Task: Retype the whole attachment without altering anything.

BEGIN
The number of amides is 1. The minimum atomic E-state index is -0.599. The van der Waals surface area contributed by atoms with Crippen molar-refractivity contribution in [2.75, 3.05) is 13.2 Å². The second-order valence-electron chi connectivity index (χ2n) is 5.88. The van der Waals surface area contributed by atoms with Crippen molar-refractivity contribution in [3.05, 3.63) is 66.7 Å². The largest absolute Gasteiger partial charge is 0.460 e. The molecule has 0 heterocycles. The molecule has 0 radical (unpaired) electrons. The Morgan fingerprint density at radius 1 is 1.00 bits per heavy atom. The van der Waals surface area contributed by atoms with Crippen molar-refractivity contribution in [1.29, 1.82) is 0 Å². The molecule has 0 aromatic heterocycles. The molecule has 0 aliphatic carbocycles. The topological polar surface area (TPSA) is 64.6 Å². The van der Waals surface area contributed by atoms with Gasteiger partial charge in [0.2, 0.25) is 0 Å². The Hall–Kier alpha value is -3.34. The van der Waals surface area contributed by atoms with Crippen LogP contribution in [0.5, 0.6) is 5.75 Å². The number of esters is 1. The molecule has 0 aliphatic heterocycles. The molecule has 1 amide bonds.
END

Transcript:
The number of amides is 1. The minimum atomic E-state index is -0.599. The van der Waals surface area contributed by atoms with Crippen molar-refractivity contribution in [2.75, 3.05) is 13.2 Å². The second-order valence-electron chi connectivity index (χ2n) is 5.88. The van der Waals surface area contributed by atoms with Crippen molar-refractivity contribution in [3.05, 3.63) is 66.7 Å². The largest absolute Gasteiger partial charge is 0.460 e. The molecule has 0 heterocycles. The molecule has 0 radical (unpaired) electrons. The Morgan fingerprint density at radius 1 is 1.00 bits per heavy atom. The van der Waals surface area contributed by atoms with Crippen molar-refractivity contribution in [1.29, 1.82) is 0 Å². The molecule has 0 aromatic heterocycles. The molecule has 0 aliphatic carbocycles. The topological polar surface area (TPSA) is 64.6 Å². The van der Waals surface area contributed by atoms with Gasteiger partial charge in [0.2, 0.25) is 0 Å². The Hall–Kier alpha value is -3.34. The van der Waals surface area contributed by atoms with Crippen LogP contribution in [0.5, 0.6) is 5.75 Å². The number of esters is 1. The molecule has 0 aliphatic heterocycles. The molecule has 1 amide bonds.